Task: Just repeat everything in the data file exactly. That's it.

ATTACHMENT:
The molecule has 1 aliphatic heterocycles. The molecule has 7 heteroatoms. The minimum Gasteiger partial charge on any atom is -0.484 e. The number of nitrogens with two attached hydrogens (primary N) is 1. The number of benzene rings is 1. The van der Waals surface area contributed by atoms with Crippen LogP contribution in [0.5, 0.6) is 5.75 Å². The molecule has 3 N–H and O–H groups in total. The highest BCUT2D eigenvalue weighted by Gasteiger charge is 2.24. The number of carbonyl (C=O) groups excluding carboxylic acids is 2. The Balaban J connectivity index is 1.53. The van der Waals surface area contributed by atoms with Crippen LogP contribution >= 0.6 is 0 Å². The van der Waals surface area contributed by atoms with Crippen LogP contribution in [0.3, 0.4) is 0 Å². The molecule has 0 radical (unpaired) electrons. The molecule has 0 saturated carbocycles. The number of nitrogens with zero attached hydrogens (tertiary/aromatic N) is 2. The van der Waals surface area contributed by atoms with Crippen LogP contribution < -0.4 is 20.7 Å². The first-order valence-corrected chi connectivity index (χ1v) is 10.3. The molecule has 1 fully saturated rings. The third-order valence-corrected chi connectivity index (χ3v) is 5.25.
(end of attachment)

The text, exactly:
The molecule has 1 aliphatic heterocycles. The molecule has 7 heteroatoms. The minimum Gasteiger partial charge on any atom is -0.484 e. The number of nitrogens with two attached hydrogens (primary N) is 1. The number of benzene rings is 1. The van der Waals surface area contributed by atoms with Crippen LogP contribution in [0.5, 0.6) is 5.75 Å². The molecule has 3 N–H and O–H groups in total. The highest BCUT2D eigenvalue weighted by Gasteiger charge is 2.24. The number of carbonyl (C=O) groups excluding carboxylic acids is 2. The Balaban J connectivity index is 1.53. The van der Waals surface area contributed by atoms with Crippen LogP contribution >= 0.6 is 0 Å². The van der Waals surface area contributed by atoms with Crippen LogP contribution in [0.3, 0.4) is 0 Å². The molecule has 0 radical (unpaired) electrons. The molecule has 0 saturated carbocycles. The number of nitrogens with zero attached hydrogens (tertiary/aromatic N) is 2. The van der Waals surface area contributed by atoms with Crippen LogP contribution < -0.4 is 20.7 Å². The first-order valence-corrected chi connectivity index (χ1v) is 10.3. The molecule has 1 fully saturated rings. The third-order valence-corrected chi connectivity index (χ3v) is 5.25.